Consumer Financial Protection Bureau (CFPB) Director Kathleen Kraninger indicated to lawmakers at a Senate Banking Committee hearing last week that enforcement actions in 2020 are expected to increase from their current levels by the end of the fiscal year, according to testimony provided by the director herself.
Sitting as the primary witness in a hearing serving as part of the Bureau’s semi-annual report to Congress, Kraninger was asked about fair lending practices and jurisdiction over auto lending, respectively, by Senators Sherrod Brown (D-Ohio) and Jon Tester (D-Mont.), particularly considering that Kraninger’s leadership of the Bureau has seen less enforcement actions issued when directly compared with her full-time predecessor, Richard Cordray.
In response to questions related to the number of recorded enforcement actions taken by the Bureau and its practices related to fair lending complaints, Kraninger responded that her expectation of enforcement for fiscal year 2020 is higher than was observed one year prior.
“Last year, [the CFPB recorded] 22 public enforcement actions, and I expect that that number at the end of this fiscal year will be notably higher,” Kraninger told the senators. “We continue to work our way through appropriate enforcement actions.”
The number of investigations related to potential enforcement was also higher, Kraninger said, but she would not disclose either a specific number, or a percentage-based rise in the number of investigations citing concerns over the confidentiality of the Bureau’s data.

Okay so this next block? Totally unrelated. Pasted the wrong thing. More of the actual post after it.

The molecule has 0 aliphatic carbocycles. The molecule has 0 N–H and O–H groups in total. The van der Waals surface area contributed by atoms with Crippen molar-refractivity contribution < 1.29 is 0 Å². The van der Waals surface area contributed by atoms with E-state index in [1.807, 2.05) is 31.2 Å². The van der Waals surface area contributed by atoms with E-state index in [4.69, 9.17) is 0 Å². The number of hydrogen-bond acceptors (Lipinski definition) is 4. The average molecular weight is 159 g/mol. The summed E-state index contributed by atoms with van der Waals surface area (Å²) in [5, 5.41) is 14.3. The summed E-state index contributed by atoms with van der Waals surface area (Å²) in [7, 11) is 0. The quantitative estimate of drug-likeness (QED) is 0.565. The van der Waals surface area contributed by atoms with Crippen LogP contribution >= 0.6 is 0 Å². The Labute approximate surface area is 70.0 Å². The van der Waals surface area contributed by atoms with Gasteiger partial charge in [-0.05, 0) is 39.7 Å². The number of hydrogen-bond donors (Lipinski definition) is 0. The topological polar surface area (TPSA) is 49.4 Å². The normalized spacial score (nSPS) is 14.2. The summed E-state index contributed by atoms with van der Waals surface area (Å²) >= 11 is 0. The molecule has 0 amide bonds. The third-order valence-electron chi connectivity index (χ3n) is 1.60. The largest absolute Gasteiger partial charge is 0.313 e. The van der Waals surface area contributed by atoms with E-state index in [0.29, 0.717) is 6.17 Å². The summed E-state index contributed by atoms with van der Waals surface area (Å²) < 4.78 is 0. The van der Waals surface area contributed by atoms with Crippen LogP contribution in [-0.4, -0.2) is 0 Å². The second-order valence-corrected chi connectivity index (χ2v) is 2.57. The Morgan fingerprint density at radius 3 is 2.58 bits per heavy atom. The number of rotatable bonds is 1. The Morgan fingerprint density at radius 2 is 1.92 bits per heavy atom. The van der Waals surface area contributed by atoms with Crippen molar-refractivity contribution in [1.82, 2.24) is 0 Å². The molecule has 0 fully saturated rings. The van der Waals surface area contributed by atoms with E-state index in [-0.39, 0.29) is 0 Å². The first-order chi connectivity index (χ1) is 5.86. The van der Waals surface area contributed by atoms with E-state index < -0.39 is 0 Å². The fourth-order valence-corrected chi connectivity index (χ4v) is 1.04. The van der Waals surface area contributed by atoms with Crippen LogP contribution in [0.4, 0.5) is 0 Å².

Recently, the CFPB recorded its first enforcement action against a non-bank mortgage lender and broker, alleging that the organization participated in “redlining” in metropolitan Chicago neighborhoods, meaning that the lender allegedly discouraged prospective applicants from applying for mortgage loans on the basis of race.
The newfound posture related to a non-depository lender has the potential to affect the reverse mortgage industry, which would likely be well-served by heavily scrutinizing marketing practices as well as marketing materials, particularly as the demographic served by reverse mortgages will only spend more time in online arenas as time goes on, according to a legal professional interviewed by RMD.
Director Kraninger ascended to her position at the head of the agency in late 2018 after being nominated to the post by President Donald Trump. Recently, Kraninger expressed support for a Supreme Court challenge to the single director structure of the agency she leads as unconstitutional. The Court ruled in June that it agreed, though stopped short of invalidating the agency at-large.